Garden centres celebrate reduction of PPL fees for playing recorded music

A legal ruling on the copyright fees shops are charged for playing music in stores could save retailers -- including garden centres -- £5m a year and win them a £20m refund for excessive charges levied on them in the past four years.

Shops, pubs, restaurants and other businesses that play recorded music, including from television and in-store or conventional radio stations, have to pay for a licence. A company called Public Performance Limited (PPL) collects the fees on behalf of record companies.

In 2005 PPL imposed dramatic increases in the charges, meaning that many businesses faced a doubling in licence fees.

HTA business development director Tim Briercliffe welcomed the legal ruling on behalf of garden centres: "In 2006, the HTA joined a consortium of trade associations representing the retail and hospitality sectors to oppose these huge increases in fees. At that time we expressed our dismay at the disproportionate nature of PPL proposals and unjustified increases in licence fees. Now, after a lengthy legal battle the Copyright Tribunal has agreed with our arguments and ruled against PPL."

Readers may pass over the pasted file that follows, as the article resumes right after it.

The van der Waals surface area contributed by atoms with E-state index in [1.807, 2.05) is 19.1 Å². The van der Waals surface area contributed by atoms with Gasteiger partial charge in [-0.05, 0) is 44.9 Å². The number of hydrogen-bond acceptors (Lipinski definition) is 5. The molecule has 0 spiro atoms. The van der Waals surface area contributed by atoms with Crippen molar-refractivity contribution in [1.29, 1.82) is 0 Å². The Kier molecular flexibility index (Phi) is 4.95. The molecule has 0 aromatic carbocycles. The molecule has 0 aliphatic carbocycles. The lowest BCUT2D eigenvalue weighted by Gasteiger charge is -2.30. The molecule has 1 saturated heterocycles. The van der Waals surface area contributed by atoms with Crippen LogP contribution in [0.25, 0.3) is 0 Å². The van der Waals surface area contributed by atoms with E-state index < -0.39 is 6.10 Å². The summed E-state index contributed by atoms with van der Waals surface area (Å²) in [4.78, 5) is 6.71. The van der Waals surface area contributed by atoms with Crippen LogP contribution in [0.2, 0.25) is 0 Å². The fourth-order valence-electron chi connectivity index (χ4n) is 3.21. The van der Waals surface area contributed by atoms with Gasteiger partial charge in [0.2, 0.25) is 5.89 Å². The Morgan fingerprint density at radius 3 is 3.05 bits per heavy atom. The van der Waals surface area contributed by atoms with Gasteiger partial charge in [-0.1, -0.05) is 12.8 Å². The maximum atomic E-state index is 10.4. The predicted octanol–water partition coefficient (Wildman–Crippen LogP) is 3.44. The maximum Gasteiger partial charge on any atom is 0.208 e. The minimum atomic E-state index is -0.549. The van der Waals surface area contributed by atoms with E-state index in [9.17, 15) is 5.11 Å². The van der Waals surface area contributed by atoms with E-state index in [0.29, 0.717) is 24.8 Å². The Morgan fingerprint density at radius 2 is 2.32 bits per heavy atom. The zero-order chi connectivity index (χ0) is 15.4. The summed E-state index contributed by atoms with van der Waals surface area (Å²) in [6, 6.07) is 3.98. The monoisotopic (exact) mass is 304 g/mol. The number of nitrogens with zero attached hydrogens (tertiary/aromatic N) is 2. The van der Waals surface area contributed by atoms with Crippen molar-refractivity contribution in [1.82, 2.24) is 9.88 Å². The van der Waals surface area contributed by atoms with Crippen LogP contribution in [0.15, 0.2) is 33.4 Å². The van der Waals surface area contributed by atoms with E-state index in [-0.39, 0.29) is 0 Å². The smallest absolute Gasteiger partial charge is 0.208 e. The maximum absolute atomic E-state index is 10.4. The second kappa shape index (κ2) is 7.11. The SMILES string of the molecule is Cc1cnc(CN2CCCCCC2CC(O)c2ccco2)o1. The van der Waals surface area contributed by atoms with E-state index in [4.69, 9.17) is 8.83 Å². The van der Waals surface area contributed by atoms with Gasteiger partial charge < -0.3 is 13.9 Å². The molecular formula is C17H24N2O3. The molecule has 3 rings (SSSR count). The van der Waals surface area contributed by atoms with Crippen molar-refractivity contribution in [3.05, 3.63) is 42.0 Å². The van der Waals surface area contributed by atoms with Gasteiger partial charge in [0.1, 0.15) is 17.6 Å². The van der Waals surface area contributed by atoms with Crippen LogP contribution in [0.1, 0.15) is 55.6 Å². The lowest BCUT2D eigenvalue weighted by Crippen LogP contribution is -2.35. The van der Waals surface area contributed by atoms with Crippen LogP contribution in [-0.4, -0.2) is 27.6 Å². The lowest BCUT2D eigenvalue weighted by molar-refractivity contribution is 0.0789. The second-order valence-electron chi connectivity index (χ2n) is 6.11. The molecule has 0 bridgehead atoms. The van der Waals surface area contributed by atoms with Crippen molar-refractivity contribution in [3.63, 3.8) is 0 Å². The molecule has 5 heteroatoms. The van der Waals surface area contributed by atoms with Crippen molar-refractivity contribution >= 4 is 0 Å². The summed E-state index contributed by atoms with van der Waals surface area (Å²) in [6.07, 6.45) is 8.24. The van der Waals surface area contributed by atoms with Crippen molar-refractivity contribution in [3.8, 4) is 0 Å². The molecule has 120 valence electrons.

Briercliffe added; "We understand that PPL has said it will appeal against the tribunal decision but we are confident that the decision will be upheld in the High Court, not least in the interests of fair play. This will enable members to reclaim over-payments made to PPL since 2005 and also pay a reasonable rate of licence fee in future years."

"Once the outcome of any appeal is known, the HTA will be advising members of how to reclaim the money they have been obliged to over-pay to PPL  — money that the Copyright Tribunal agrees rightly belongs to our members."


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